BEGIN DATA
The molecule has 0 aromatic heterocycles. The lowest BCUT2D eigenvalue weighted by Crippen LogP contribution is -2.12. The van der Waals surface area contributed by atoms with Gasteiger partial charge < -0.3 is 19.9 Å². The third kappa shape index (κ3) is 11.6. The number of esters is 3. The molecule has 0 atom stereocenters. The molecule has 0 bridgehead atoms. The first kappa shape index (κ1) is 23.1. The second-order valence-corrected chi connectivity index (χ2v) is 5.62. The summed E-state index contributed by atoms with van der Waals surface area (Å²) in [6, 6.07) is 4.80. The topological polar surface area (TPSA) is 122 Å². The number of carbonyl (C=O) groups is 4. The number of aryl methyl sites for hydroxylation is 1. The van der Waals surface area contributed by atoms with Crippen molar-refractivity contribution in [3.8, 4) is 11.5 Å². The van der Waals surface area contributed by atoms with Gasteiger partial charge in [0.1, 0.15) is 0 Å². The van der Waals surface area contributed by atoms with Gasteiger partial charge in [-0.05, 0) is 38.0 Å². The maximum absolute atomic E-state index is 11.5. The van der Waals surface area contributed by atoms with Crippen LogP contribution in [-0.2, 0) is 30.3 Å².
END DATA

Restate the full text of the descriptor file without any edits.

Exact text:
The molecule has 0 aromatic heterocycles. The lowest BCUT2D eigenvalue weighted by Crippen LogP contribution is -2.12. The van der Waals surface area contributed by atoms with Gasteiger partial charge < -0.3 is 19.9 Å². The third kappa shape index (κ3) is 11.6. The number of esters is 3. The molecule has 0 atom stereocenters. The molecule has 0 bridgehead atoms. The first kappa shape index (κ1) is 23.1. The second-order valence-corrected chi connectivity index (χ2v) is 5.62. The summed E-state index contributed by atoms with van der Waals surface area (Å²) in [6, 6.07) is 4.80. The topological polar surface area (TPSA) is 122 Å². The number of carbonyl (C=O) groups is 4. The number of aryl methyl sites for hydroxylation is 1. The van der Waals surface area contributed by atoms with Crippen molar-refractivity contribution in [3.8, 4) is 11.5 Å². The van der Waals surface area contributed by atoms with Gasteiger partial charge in [0.1, 0.15) is 0 Å². The van der Waals surface area contributed by atoms with Gasteiger partial charge in [-0.05, 0) is 38.0 Å². The maximum absolute atomic E-state index is 11.5. The van der Waals surface area contributed by atoms with Crippen LogP contribution in [-0.2, 0) is 30.3 Å².